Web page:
Thankfully the producers of the documentary were able to help rescue a young boy that was recruited during the filming named Shafiq, and return him to his family. In order to protect the boy, they relocated the family to another region of Afghanistan and helped them financially so Shafiq can go to school. The boy wants to become a doctor. He said, “I want to be able to help other boys to improve their futures.”

Prayer Points:

Thank God for the rescue and protection of Shafiq who was returned to his family. Pray that this evil in Afghanistan will be exposed and many other boys will be rescued from the abuse and protected from further exploitation.

Pray that young men like Jamel and Farhad will find another way to support themselves and their families. The CNN report described them by saying they “look and act more like women than men, a trait that can be deadly in Afghanistan’s male-dominated society.”

As difficult as it is to read about the life of these young boys, it is so important that we pray for those that are still trapped in this violent lifestyle. God has created them for His purposes. In Jer. 29:11 they are told, “For I know the plans I have for you,” says the LORD. “They are plans for good and not for disaster, to give you a future and a hope.” Declare His goodness and mercy is overtaking their lives. May the love of Jesus Christ be revealed to them, delivering them from all evil.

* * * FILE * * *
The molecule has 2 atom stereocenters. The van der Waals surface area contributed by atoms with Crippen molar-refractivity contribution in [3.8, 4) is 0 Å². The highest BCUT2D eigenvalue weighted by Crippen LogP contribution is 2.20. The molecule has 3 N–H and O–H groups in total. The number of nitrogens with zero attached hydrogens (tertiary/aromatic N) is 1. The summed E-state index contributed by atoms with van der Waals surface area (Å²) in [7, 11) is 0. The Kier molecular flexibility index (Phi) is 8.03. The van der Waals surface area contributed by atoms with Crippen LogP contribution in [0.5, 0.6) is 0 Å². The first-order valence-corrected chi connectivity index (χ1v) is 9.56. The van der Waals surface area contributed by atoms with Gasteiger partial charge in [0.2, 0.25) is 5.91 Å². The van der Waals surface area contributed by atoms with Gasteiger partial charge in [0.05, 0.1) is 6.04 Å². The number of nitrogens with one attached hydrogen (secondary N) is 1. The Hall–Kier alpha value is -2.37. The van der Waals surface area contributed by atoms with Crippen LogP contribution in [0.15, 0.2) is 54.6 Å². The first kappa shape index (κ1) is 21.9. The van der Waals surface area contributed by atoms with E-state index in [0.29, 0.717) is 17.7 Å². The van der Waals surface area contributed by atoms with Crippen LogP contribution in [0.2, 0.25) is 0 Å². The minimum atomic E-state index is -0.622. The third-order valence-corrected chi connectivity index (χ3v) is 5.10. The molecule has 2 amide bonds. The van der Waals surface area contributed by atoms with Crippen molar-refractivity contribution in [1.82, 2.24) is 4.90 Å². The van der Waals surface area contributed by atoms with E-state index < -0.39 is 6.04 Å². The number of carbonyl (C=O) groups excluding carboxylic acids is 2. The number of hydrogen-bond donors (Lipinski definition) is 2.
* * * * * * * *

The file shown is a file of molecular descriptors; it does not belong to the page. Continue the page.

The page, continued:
Bacha Bazi

2014 Ramadan Prayer Day 15Most Westerners have seen the photos of Afghani women, completely covered with their burkas, but probably have not considered what it is like to live in such a strict Islamic culture. Mohammad Daud, an Afghani mechanic, has rarely seen the faces of women. In fact, the 29 year old believes he may have seen only about 200 faces of women in his lifetime. Most of those were family members. The rest were glimpses he has caught of women without their face-shrouding burkas.

“Daud is unmarried and has sex only with men and boys. But he does not consider himself homosexual, at least not in the Western sense. ‘I like boys, but I like girls better,’ he says. ‘It’s just that we can’t see the women to see if they are beautiful. But we can see the boys, and so we can tell which of them is beautiful.’”

The segregation and treatment of women in the strict Islamic society makes them unapproachable. Women are portrayed as being unclean and therefore undesirable. As an example, a 2009 Human Terrain Team report by the U.S. Army titled “Pashtun Sexuality” recounted the team’s encounter with an Afghan man seeking advice on how his wife could become pregnant. He approached a U.S. Army medic stationed in a rural area of the Kandahar province. After the medic explained to him what was necessary, he replied, “How could one feel desire to be with a woman, who God has made unclean, when one could be with a man, who is clean? Surely this must be wrong.”

"How could one feel desire to be with a woman, who God has made unclean, when one could be with a man, who is clean? Surely this must be wrong." - Afghan Man